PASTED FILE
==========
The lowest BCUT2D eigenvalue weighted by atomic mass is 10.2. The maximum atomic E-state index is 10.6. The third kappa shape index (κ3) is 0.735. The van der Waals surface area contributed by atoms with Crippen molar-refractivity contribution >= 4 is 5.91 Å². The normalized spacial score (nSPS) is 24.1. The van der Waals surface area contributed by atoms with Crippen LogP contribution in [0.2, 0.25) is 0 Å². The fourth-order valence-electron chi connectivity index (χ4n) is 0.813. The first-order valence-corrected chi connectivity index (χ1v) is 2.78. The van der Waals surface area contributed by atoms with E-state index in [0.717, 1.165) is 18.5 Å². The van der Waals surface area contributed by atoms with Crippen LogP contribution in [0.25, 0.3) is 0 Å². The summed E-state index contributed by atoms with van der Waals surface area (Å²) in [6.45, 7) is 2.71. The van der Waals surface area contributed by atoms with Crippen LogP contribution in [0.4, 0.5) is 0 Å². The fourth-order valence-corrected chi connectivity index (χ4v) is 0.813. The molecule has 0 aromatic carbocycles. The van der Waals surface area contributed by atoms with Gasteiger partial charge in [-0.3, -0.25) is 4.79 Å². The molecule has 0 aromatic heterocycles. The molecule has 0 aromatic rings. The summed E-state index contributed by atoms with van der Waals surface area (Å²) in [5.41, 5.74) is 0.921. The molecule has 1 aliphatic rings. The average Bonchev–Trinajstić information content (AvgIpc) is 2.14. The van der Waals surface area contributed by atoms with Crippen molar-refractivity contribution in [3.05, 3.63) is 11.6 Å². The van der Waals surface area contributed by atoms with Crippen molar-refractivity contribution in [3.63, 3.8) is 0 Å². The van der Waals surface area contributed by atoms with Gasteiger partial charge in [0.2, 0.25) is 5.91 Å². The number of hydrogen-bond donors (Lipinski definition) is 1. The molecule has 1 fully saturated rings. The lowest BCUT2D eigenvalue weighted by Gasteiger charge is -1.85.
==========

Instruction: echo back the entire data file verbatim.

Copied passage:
The lowest BCUT2D eigenvalue weighted by atomic mass is 10.2. The maximum atomic E-state index is 10.6. The third kappa shape index (κ3) is 0.735. The van der Waals surface area contributed by atoms with Crippen molar-refractivity contribution >= 4 is 5.91 Å². The normalized spacial score (nSPS) is 24.1. The van der Waals surface area contributed by atoms with Crippen LogP contribution in [0.2, 0.25) is 0 Å². The fourth-order valence-electron chi connectivity index (χ4n) is 0.813. The first-order valence-corrected chi connectivity index (χ1v) is 2.78. The van der Waals surface area contributed by atoms with E-state index in [0.717, 1.165) is 18.5 Å². The van der Waals surface area contributed by atoms with Crippen LogP contribution in [0.25, 0.3) is 0 Å². The summed E-state index contributed by atoms with van der Waals surface area (Å²) in [6.45, 7) is 2.71. The van der Waals surface area contributed by atoms with Crippen LogP contribution in [0.4, 0.5) is 0 Å². The fourth-order valence-corrected chi connectivity index (χ4v) is 0.813. The molecule has 0 aromatic carbocycles. The van der Waals surface area contributed by atoms with Gasteiger partial charge in [-0.3, -0.25) is 4.79 Å². The molecule has 0 aromatic heterocycles. The molecule has 0 aromatic rings. The summed E-state index contributed by atoms with van der Waals surface area (Å²) in [5.41, 5.74) is 0.921. The molecule has 1 aliphatic rings. The average Bonchev–Trinajstić information content (AvgIpc) is 2.14. The van der Waals surface area contributed by atoms with Crippen molar-refractivity contribution in [3.05, 3.63) is 11.6 Å². The van der Waals surface area contributed by atoms with Crippen molar-refractivity contribution in [3.63, 3.8) is 0 Å². The van der Waals surface area contributed by atoms with Gasteiger partial charge in [0.2, 0.25) is 5.91 Å². The number of hydrogen-bond donors (Lipinski definition) is 1. The molecule has 1 fully saturated rings. The lowest BCUT2D eigenvalue weighted by Gasteiger charge is -1.85.